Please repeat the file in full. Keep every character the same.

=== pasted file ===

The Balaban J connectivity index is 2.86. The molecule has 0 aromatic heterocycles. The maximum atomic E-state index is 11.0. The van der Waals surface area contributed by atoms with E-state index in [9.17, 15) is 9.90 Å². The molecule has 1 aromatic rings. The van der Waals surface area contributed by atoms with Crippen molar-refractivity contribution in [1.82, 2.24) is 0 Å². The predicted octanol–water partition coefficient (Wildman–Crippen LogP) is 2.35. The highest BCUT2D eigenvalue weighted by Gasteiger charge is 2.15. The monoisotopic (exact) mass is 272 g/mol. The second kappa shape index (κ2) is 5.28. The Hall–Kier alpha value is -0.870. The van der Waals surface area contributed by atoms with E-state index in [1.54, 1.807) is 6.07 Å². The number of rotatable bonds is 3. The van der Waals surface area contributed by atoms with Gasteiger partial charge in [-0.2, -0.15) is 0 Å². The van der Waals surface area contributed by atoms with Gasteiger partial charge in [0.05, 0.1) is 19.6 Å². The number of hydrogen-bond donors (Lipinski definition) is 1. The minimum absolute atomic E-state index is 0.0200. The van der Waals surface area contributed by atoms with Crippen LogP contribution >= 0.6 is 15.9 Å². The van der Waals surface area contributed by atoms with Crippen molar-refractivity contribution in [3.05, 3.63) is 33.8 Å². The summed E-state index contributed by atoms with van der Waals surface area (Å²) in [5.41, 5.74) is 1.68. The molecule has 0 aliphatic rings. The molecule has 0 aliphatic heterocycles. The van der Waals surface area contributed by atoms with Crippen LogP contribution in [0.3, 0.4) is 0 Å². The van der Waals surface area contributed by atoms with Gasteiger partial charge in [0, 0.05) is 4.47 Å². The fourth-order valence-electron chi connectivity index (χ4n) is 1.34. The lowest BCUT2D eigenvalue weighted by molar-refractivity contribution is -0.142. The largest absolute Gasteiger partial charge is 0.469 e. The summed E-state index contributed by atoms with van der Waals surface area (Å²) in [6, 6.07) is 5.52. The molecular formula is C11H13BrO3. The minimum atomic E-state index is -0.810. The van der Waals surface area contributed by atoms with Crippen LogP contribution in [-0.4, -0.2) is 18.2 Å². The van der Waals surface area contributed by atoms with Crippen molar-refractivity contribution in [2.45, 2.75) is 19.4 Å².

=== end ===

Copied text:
The Balaban J connectivity index is 2.86. The molecule has 0 aromatic heterocycles. The maximum atomic E-state index is 11.0. The van der Waals surface area contributed by atoms with E-state index in [9.17, 15) is 9.90 Å². The molecule has 1 aromatic rings. The van der Waals surface area contributed by atoms with Crippen molar-refractivity contribution in [1.82, 2.24) is 0 Å². The predicted octanol–water partition coefficient (Wildman–Crippen LogP) is 2.35. The highest BCUT2D eigenvalue weighted by Gasteiger charge is 2.15. The monoisotopic (exact) mass is 272 g/mol. The second kappa shape index (κ2) is 5.28. The Hall–Kier alpha value is -0.870. The van der Waals surface area contributed by atoms with E-state index in [1.54, 1.807) is 6.07 Å². The number of rotatable bonds is 3. The van der Waals surface area contributed by atoms with Gasteiger partial charge in [-0.2, -0.15) is 0 Å². The van der Waals surface area contributed by atoms with Gasteiger partial charge in [0.05, 0.1) is 19.6 Å². The number of hydrogen-bond donors (Lipinski definition) is 1. The minimum absolute atomic E-state index is 0.0200. The van der Waals surface area contributed by atoms with Crippen LogP contribution >= 0.6 is 15.9 Å². The van der Waals surface area contributed by atoms with Crippen molar-refractivity contribution in [3.05, 3.63) is 33.8 Å². The summed E-state index contributed by atoms with van der Waals surface area (Å²) in [5.41, 5.74) is 1.68. The molecule has 0 aliphatic rings. The molecule has 0 aliphatic heterocycles. The van der Waals surface area contributed by atoms with Crippen LogP contribution in [0.3, 0.4) is 0 Å². The van der Waals surface area contributed by atoms with Gasteiger partial charge in [0, 0.05) is 4.47 Å². The fourth-order valence-electron chi connectivity index (χ4n) is 1.34. The lowest BCUT2D eigenvalue weighted by molar-refractivity contribution is -0.142. The largest absolute Gasteiger partial charge is 0.469 e. The summed E-state index contributed by atoms with van der Waals surface area (Å²) in [6, 6.07) is 5.52. The molecular formula is C11H13BrO3. The minimum atomic E-state index is -0.810. The van der Waals surface area contributed by atoms with Crippen LogP contribution in [-0.4, -0.2) is 18.2 Å². The van der Waals surface area contributed by atoms with Crippen molar-refractivity contribution in [2.45, 2.75) is 19.4 Å².